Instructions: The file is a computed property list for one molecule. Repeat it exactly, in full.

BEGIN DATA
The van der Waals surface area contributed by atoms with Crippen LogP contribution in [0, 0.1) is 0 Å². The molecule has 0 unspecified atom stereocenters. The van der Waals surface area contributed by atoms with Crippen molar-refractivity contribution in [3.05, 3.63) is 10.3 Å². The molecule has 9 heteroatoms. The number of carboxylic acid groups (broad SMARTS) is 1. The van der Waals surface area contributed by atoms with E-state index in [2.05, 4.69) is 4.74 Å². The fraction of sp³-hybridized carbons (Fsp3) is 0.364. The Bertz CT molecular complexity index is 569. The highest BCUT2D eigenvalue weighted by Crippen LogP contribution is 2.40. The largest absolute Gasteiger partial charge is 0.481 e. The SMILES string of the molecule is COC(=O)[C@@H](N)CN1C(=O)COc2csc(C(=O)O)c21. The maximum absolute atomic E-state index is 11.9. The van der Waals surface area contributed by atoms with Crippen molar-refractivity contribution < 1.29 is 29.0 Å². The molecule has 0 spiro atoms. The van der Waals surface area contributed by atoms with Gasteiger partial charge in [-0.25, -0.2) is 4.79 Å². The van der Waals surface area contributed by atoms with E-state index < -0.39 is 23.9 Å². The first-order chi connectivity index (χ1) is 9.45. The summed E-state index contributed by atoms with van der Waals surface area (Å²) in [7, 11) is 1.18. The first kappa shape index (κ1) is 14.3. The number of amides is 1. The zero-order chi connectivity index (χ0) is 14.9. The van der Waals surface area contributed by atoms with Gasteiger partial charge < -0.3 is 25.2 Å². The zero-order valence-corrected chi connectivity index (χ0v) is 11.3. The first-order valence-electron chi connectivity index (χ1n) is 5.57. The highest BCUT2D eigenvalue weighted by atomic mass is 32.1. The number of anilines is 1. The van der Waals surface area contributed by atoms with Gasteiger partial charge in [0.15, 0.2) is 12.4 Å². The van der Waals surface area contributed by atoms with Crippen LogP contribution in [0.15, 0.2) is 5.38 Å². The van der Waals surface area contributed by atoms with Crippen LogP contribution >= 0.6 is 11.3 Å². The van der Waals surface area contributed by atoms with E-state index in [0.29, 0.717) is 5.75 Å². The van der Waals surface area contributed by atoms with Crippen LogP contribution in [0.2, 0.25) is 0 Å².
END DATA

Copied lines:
The van der Waals surface area contributed by atoms with Crippen LogP contribution in [0, 0.1) is 0 Å². The molecule has 0 unspecified atom stereocenters. The van der Waals surface area contributed by atoms with Crippen molar-refractivity contribution in [3.05, 3.63) is 10.3 Å². The molecule has 9 heteroatoms. The number of carboxylic acid groups (broad SMARTS) is 1. The van der Waals surface area contributed by atoms with E-state index in [2.05, 4.69) is 4.74 Å². The fraction of sp³-hybridized carbons (Fsp3) is 0.364. The Bertz CT molecular complexity index is 569. The highest BCUT2D eigenvalue weighted by Crippen LogP contribution is 2.40. The largest absolute Gasteiger partial charge is 0.481 e. The SMILES string of the molecule is COC(=O)[C@@H](N)CN1C(=O)COc2csc(C(=O)O)c21. The maximum absolute atomic E-state index is 11.9. The van der Waals surface area contributed by atoms with Crippen molar-refractivity contribution < 1.29 is 29.0 Å². The molecule has 0 spiro atoms. The van der Waals surface area contributed by atoms with Gasteiger partial charge in [-0.25, -0.2) is 4.79 Å². The van der Waals surface area contributed by atoms with E-state index < -0.39 is 23.9 Å². The first-order chi connectivity index (χ1) is 9.45. The summed E-state index contributed by atoms with van der Waals surface area (Å²) in [7, 11) is 1.18. The first kappa shape index (κ1) is 14.3. The number of amides is 1. The zero-order chi connectivity index (χ0) is 14.9. The van der Waals surface area contributed by atoms with Gasteiger partial charge < -0.3 is 25.2 Å². The zero-order valence-corrected chi connectivity index (χ0v) is 11.3. The first-order valence-electron chi connectivity index (χ1n) is 5.57. The highest BCUT2D eigenvalue weighted by atomic mass is 32.1. The number of anilines is 1. The van der Waals surface area contributed by atoms with Gasteiger partial charge in [0.15, 0.2) is 12.4 Å². The van der Waals surface area contributed by atoms with Crippen LogP contribution in [0.15, 0.2) is 5.38 Å². The van der Waals surface area contributed by atoms with Crippen LogP contribution >= 0.6 is 11.3 Å². The van der Waals surface area contributed by atoms with E-state index in [0.29, 0.717) is 5.75 Å². The van der Waals surface area contributed by atoms with Crippen LogP contribution in [0.2, 0.25) is 0 Å².